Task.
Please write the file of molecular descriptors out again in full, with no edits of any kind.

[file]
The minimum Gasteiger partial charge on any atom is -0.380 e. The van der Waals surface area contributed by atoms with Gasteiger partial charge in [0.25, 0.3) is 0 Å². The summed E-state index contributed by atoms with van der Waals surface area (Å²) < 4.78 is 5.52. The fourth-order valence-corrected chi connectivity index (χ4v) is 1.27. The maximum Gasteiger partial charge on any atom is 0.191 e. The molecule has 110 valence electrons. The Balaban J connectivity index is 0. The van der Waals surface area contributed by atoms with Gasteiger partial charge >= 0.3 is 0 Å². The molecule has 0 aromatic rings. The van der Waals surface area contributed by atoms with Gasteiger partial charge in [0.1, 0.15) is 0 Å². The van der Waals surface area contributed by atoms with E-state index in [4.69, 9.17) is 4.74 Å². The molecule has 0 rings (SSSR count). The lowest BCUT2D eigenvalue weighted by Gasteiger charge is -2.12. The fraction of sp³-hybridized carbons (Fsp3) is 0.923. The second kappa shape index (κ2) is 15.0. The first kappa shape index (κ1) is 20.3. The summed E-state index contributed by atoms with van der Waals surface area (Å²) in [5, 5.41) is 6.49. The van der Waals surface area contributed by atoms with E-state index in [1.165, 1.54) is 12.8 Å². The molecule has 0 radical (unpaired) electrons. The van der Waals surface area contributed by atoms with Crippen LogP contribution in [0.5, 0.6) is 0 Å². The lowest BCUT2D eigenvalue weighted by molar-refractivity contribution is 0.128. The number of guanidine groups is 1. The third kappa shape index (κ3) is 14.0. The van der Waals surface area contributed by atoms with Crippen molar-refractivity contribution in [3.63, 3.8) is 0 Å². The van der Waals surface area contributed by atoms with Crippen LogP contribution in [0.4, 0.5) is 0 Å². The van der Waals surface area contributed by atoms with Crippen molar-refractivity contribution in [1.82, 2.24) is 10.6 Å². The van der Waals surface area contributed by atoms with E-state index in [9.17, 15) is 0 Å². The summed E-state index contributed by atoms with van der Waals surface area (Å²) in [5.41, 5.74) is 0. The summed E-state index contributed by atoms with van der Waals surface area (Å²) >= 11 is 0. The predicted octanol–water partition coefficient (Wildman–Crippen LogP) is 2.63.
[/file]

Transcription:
The minimum Gasteiger partial charge on any atom is -0.380 e. The van der Waals surface area contributed by atoms with Gasteiger partial charge in [0.25, 0.3) is 0 Å². The summed E-state index contributed by atoms with van der Waals surface area (Å²) < 4.78 is 5.52. The fourth-order valence-corrected chi connectivity index (χ4v) is 1.27. The maximum Gasteiger partial charge on any atom is 0.191 e. The molecule has 110 valence electrons. The Balaban J connectivity index is 0. The van der Waals surface area contributed by atoms with Gasteiger partial charge >= 0.3 is 0 Å². The molecule has 0 aromatic rings. The van der Waals surface area contributed by atoms with Gasteiger partial charge in [0.1, 0.15) is 0 Å². The van der Waals surface area contributed by atoms with E-state index in [4.69, 9.17) is 4.74 Å². The molecule has 0 rings (SSSR count). The lowest BCUT2D eigenvalue weighted by Gasteiger charge is -2.12. The fraction of sp³-hybridized carbons (Fsp3) is 0.923. The second kappa shape index (κ2) is 15.0. The first kappa shape index (κ1) is 20.3. The summed E-state index contributed by atoms with van der Waals surface area (Å²) in [5, 5.41) is 6.49. The van der Waals surface area contributed by atoms with E-state index in [1.165, 1.54) is 12.8 Å². The molecule has 0 radical (unpaired) electrons. The van der Waals surface area contributed by atoms with Crippen LogP contribution in [0.5, 0.6) is 0 Å². The lowest BCUT2D eigenvalue weighted by molar-refractivity contribution is 0.128. The number of guanidine groups is 1. The third kappa shape index (κ3) is 14.0. The van der Waals surface area contributed by atoms with Crippen molar-refractivity contribution in [3.63, 3.8) is 0 Å². The van der Waals surface area contributed by atoms with Crippen LogP contribution in [0.4, 0.5) is 0 Å². The van der Waals surface area contributed by atoms with Crippen molar-refractivity contribution in [1.82, 2.24) is 10.6 Å². The van der Waals surface area contributed by atoms with E-state index in [9.17, 15) is 0 Å². The summed E-state index contributed by atoms with van der Waals surface area (Å²) in [5.41, 5.74) is 0. The summed E-state index contributed by atoms with van der Waals surface area (Å²) >= 11 is 0. The predicted octanol–water partition coefficient (Wildman–Crippen LogP) is 2.63.